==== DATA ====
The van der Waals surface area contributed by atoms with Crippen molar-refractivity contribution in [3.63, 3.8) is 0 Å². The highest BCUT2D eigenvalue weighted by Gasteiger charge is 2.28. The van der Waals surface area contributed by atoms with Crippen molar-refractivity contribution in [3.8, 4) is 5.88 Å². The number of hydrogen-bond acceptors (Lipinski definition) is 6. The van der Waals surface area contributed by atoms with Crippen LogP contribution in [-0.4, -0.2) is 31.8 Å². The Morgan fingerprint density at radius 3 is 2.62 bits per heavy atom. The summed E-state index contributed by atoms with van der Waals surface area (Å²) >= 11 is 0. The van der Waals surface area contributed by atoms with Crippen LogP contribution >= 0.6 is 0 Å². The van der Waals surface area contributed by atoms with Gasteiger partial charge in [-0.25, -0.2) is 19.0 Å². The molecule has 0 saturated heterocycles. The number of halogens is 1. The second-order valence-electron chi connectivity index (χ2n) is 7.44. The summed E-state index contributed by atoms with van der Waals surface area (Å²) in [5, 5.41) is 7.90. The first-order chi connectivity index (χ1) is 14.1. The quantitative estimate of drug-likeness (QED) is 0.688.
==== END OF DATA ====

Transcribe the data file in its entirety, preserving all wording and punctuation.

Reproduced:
The van der Waals surface area contributed by atoms with Crippen molar-refractivity contribution in [3.63, 3.8) is 0 Å². The highest BCUT2D eigenvalue weighted by Gasteiger charge is 2.28. The van der Waals surface area contributed by atoms with Crippen molar-refractivity contribution in [3.8, 4) is 5.88 Å². The number of hydrogen-bond acceptors (Lipinski definition) is 6. The van der Waals surface area contributed by atoms with Crippen LogP contribution in [-0.4, -0.2) is 31.8 Å². The Morgan fingerprint density at radius 3 is 2.62 bits per heavy atom. The summed E-state index contributed by atoms with van der Waals surface area (Å²) >= 11 is 0. The van der Waals surface area contributed by atoms with Crippen LogP contribution >= 0.6 is 0 Å². The van der Waals surface area contributed by atoms with Gasteiger partial charge in [-0.25, -0.2) is 19.0 Å². The molecule has 0 saturated heterocycles. The number of halogens is 1. The second-order valence-electron chi connectivity index (χ2n) is 7.44. The summed E-state index contributed by atoms with van der Waals surface area (Å²) in [5, 5.41) is 7.90. The first-order chi connectivity index (χ1) is 14.1. The quantitative estimate of drug-likeness (QED) is 0.688.